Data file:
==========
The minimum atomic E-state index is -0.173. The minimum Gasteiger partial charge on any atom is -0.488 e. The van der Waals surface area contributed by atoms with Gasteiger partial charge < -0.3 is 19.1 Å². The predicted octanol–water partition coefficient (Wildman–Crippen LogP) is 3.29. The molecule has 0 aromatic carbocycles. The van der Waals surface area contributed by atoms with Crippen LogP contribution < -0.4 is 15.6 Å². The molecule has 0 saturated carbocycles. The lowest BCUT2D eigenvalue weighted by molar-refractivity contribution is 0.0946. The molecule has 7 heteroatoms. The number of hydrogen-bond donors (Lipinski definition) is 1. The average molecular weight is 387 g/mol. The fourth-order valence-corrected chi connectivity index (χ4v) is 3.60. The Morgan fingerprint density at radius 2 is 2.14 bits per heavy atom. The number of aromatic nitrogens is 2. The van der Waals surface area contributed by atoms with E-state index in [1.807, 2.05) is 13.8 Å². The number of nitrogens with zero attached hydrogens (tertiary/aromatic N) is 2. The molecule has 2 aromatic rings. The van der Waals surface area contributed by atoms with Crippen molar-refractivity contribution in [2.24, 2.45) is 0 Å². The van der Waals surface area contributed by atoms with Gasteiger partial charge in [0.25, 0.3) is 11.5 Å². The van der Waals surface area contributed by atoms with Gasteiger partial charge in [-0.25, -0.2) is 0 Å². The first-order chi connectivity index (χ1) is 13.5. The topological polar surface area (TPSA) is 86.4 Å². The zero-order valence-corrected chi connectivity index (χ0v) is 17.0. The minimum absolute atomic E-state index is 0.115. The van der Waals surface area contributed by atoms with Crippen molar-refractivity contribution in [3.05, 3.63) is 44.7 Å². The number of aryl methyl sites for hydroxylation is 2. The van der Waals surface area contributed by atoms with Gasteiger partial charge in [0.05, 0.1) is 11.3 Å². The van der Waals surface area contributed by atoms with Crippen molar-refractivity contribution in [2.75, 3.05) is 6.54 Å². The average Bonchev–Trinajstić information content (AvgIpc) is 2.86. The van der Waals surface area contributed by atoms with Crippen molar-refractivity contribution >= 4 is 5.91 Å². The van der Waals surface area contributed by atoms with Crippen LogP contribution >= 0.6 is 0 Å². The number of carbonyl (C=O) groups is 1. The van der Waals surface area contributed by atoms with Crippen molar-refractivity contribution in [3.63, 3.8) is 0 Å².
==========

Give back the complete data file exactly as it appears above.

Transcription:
The minimum atomic E-state index is -0.173. The minimum Gasteiger partial charge on any atom is -0.488 e. The van der Waals surface area contributed by atoms with Gasteiger partial charge < -0.3 is 19.1 Å². The predicted octanol–water partition coefficient (Wildman–Crippen LogP) is 3.29. The molecule has 0 aromatic carbocycles. The van der Waals surface area contributed by atoms with Crippen LogP contribution < -0.4 is 15.6 Å². The molecule has 0 saturated carbocycles. The lowest BCUT2D eigenvalue weighted by molar-refractivity contribution is 0.0946. The molecule has 7 heteroatoms. The number of hydrogen-bond donors (Lipinski definition) is 1. The average molecular weight is 387 g/mol. The fourth-order valence-corrected chi connectivity index (χ4v) is 3.60. The Morgan fingerprint density at radius 2 is 2.14 bits per heavy atom. The number of aromatic nitrogens is 2. The van der Waals surface area contributed by atoms with E-state index in [1.807, 2.05) is 13.8 Å². The number of nitrogens with zero attached hydrogens (tertiary/aromatic N) is 2. The molecule has 2 aromatic rings. The van der Waals surface area contributed by atoms with Crippen molar-refractivity contribution in [2.24, 2.45) is 0 Å². The van der Waals surface area contributed by atoms with Gasteiger partial charge in [0.25, 0.3) is 11.5 Å². The van der Waals surface area contributed by atoms with Gasteiger partial charge in [-0.25, -0.2) is 0 Å². The first-order chi connectivity index (χ1) is 13.5. The topological polar surface area (TPSA) is 86.4 Å². The zero-order valence-corrected chi connectivity index (χ0v) is 17.0. The minimum absolute atomic E-state index is 0.115. The van der Waals surface area contributed by atoms with Crippen molar-refractivity contribution in [3.05, 3.63) is 44.7 Å². The number of aryl methyl sites for hydroxylation is 2. The van der Waals surface area contributed by atoms with Gasteiger partial charge in [0.05, 0.1) is 11.3 Å². The van der Waals surface area contributed by atoms with Crippen molar-refractivity contribution in [2.75, 3.05) is 6.54 Å². The average Bonchev–Trinajstić information content (AvgIpc) is 2.86. The van der Waals surface area contributed by atoms with Crippen molar-refractivity contribution >= 4 is 5.91 Å². The van der Waals surface area contributed by atoms with Crippen LogP contribution >= 0.6 is 0 Å². The number of carbonyl (C=O) groups is 1. The van der Waals surface area contributed by atoms with Crippen molar-refractivity contribution in [3.63, 3.8) is 0 Å².